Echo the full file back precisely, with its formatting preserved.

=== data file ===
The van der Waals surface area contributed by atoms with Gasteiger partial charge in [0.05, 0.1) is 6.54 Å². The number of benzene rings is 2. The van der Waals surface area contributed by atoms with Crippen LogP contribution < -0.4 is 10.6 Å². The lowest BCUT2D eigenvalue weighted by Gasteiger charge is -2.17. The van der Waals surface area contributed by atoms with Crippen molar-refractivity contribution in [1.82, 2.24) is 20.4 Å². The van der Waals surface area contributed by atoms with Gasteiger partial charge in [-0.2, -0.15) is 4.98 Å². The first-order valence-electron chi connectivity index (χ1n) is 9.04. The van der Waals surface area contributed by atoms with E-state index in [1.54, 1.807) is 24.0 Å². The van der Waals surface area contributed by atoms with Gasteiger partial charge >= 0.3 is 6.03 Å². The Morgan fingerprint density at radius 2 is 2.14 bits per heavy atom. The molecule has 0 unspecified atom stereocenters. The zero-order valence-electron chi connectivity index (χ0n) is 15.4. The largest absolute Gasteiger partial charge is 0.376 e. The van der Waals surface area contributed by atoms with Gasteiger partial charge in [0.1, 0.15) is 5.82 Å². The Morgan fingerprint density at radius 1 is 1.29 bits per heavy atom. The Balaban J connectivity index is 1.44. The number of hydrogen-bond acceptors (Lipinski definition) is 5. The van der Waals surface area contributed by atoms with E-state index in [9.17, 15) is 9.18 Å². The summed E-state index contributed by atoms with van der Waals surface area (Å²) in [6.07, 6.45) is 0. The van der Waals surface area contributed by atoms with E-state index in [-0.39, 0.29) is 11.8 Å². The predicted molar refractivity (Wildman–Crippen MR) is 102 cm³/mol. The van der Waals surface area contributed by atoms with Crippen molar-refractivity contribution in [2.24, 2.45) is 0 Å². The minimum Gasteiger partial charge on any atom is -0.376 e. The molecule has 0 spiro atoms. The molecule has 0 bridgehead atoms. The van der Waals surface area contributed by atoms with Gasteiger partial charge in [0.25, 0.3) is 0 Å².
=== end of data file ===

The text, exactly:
The van der Waals surface area contributed by atoms with Gasteiger partial charge in [0.05, 0.1) is 6.54 Å². The number of benzene rings is 2. The van der Waals surface area contributed by atoms with Crippen LogP contribution < -0.4 is 10.6 Å². The lowest BCUT2D eigenvalue weighted by Gasteiger charge is -2.17. The van der Waals surface area contributed by atoms with Crippen molar-refractivity contribution in [1.82, 2.24) is 20.4 Å². The van der Waals surface area contributed by atoms with Gasteiger partial charge in [-0.2, -0.15) is 4.98 Å². The first-order valence-electron chi connectivity index (χ1n) is 9.04. The van der Waals surface area contributed by atoms with E-state index in [1.54, 1.807) is 24.0 Å². The van der Waals surface area contributed by atoms with Gasteiger partial charge >= 0.3 is 6.03 Å². The Morgan fingerprint density at radius 2 is 2.14 bits per heavy atom. The molecule has 0 unspecified atom stereocenters. The zero-order valence-electron chi connectivity index (χ0n) is 15.4. The largest absolute Gasteiger partial charge is 0.376 e. The van der Waals surface area contributed by atoms with Gasteiger partial charge in [0.1, 0.15) is 5.82 Å². The Morgan fingerprint density at radius 1 is 1.29 bits per heavy atom. The Balaban J connectivity index is 1.44. The number of hydrogen-bond acceptors (Lipinski definition) is 5. The van der Waals surface area contributed by atoms with E-state index in [9.17, 15) is 9.18 Å². The summed E-state index contributed by atoms with van der Waals surface area (Å²) in [6.07, 6.45) is 0. The van der Waals surface area contributed by atoms with E-state index in [-0.39, 0.29) is 11.8 Å². The predicted molar refractivity (Wildman–Crippen MR) is 102 cm³/mol. The van der Waals surface area contributed by atoms with Crippen molar-refractivity contribution in [2.24, 2.45) is 0 Å². The minimum Gasteiger partial charge on any atom is -0.376 e. The molecule has 0 spiro atoms. The molecule has 0 bridgehead atoms. The van der Waals surface area contributed by atoms with Gasteiger partial charge in [0.25, 0.3) is 0 Å².